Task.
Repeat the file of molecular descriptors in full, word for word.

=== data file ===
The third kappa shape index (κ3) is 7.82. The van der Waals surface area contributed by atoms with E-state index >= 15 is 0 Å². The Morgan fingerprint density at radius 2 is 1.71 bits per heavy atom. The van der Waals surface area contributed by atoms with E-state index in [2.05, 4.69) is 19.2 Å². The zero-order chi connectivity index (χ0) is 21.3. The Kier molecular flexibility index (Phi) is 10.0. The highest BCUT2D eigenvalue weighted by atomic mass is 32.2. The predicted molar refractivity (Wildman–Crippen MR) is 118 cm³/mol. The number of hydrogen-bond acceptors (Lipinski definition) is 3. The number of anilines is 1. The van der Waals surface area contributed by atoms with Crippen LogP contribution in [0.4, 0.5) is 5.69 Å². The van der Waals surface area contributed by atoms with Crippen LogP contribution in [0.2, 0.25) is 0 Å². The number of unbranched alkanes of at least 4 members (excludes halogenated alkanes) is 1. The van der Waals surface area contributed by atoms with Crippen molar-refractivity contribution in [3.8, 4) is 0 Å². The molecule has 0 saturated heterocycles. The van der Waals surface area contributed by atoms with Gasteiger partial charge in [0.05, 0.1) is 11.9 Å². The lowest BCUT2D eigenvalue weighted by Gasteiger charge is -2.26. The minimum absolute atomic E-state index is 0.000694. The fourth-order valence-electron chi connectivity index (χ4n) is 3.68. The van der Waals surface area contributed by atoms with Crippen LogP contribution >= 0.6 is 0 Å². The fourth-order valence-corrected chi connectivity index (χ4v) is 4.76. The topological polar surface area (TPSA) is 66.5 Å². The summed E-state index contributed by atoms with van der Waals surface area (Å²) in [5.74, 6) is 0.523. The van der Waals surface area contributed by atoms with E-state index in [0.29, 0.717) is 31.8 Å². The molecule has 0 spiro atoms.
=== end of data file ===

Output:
The third kappa shape index (κ3) is 7.82. The van der Waals surface area contributed by atoms with E-state index >= 15 is 0 Å². The Morgan fingerprint density at radius 2 is 1.71 bits per heavy atom. The van der Waals surface area contributed by atoms with E-state index in [2.05, 4.69) is 19.2 Å². The zero-order chi connectivity index (χ0) is 21.3. The Kier molecular flexibility index (Phi) is 10.0. The highest BCUT2D eigenvalue weighted by atomic mass is 32.2. The predicted molar refractivity (Wildman–Crippen MR) is 118 cm³/mol. The number of hydrogen-bond acceptors (Lipinski definition) is 3. The number of anilines is 1. The van der Waals surface area contributed by atoms with Crippen LogP contribution in [0.4, 0.5) is 5.69 Å². The van der Waals surface area contributed by atoms with Crippen LogP contribution in [0.2, 0.25) is 0 Å². The number of unbranched alkanes of at least 4 members (excludes halogenated alkanes) is 1. The van der Waals surface area contributed by atoms with Crippen molar-refractivity contribution in [3.8, 4) is 0 Å². The molecule has 0 saturated heterocycles. The van der Waals surface area contributed by atoms with Gasteiger partial charge in [0.05, 0.1) is 11.9 Å². The lowest BCUT2D eigenvalue weighted by Gasteiger charge is -2.26. The minimum absolute atomic E-state index is 0.000694. The fourth-order valence-electron chi connectivity index (χ4n) is 3.68. The van der Waals surface area contributed by atoms with Crippen LogP contribution >= 0.6 is 0 Å². The fourth-order valence-corrected chi connectivity index (χ4v) is 4.76. The topological polar surface area (TPSA) is 66.5 Å². The summed E-state index contributed by atoms with van der Waals surface area (Å²) in [5.74, 6) is 0.523. The van der Waals surface area contributed by atoms with E-state index in [0.29, 0.717) is 31.8 Å². The molecule has 0 spiro atoms.